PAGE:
Bcl-2 Family Evolutionary Conservation

Marc Kvansakul, Chathura Suraweera, Suresh Banjara, Mark G. Hinds

Research output: Other contributionOther


Intrinsic apoptosis, the response to intracellular cell death stimuli, is regulated by the interplay of the B-cell lymphoma 2 (Bcl-2) family and their membrane interactions. Bcl-2 proteins mediate a number of processes including development, homeostasis, autophagy, and innate and adaptive immune responses and their dysregulation underpins a host of diseases including cancer. The Bcl-2 family is characterized by the presence of conserved sequence motifs called Bcl-2 homology (BH) motifs, as well as a transmembrane region, which form the interaction sites and intracellular location mechanism, respectively. Bcl-2 proteins have been recognized in the earliest metazoans including Porifera (sponges), Placozoans, and Cnidarians (e.g., Hydra). A number of viruses have gained Bcl-2 homologs and subvert innate immunity and cellular apoptosis for their replication, but they frequently have very different sequences to their host Bcl-2 analogs. Though most mechanisms of apoptosis initiation converge on activation of caspases that destroy the cell from within, the numerous gene insertions, deletions, and duplications during evolution have led to a divergence in mechanisms of intrinsic apoptosis. Currently, the action of the Bcl-2 family is best understood in vertebrates and nematodes but new insights are emerging from evolutionarily earlier organisms.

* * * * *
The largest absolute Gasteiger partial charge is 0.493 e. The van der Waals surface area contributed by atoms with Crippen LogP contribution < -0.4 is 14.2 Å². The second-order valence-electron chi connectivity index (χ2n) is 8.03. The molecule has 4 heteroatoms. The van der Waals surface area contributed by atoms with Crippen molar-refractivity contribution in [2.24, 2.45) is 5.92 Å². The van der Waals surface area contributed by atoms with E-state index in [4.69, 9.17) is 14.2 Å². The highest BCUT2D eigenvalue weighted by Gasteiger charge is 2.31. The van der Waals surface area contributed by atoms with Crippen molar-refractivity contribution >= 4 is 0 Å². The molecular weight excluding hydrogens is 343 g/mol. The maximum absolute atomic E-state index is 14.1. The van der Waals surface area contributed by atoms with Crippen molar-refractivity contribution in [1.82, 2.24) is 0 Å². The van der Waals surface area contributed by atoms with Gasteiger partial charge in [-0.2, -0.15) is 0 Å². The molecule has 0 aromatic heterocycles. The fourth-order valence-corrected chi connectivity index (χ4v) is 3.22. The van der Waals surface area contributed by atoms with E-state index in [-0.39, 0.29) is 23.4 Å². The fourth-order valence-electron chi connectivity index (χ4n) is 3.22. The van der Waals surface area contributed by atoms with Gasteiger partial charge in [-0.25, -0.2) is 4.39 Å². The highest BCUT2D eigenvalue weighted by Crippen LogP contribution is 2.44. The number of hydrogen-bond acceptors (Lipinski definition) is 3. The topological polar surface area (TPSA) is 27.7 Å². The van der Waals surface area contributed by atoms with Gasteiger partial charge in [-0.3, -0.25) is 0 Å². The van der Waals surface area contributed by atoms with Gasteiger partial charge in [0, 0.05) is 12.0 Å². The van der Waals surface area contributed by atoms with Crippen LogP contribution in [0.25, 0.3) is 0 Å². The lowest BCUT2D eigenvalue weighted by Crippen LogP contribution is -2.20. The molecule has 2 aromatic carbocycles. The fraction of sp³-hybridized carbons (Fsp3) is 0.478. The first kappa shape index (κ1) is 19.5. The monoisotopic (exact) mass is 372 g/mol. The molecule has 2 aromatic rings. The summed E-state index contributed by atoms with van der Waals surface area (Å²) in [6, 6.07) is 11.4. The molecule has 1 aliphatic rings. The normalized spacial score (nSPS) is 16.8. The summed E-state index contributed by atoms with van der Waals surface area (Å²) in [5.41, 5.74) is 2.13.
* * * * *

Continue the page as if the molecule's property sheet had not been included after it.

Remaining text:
Original languageEnglish
Typeonline encyclopedia entry
Media of outputEncyclopedia platform
PublisherMDPI AG
Number of pages19
Publication statusPublished - 18 Jun 2021

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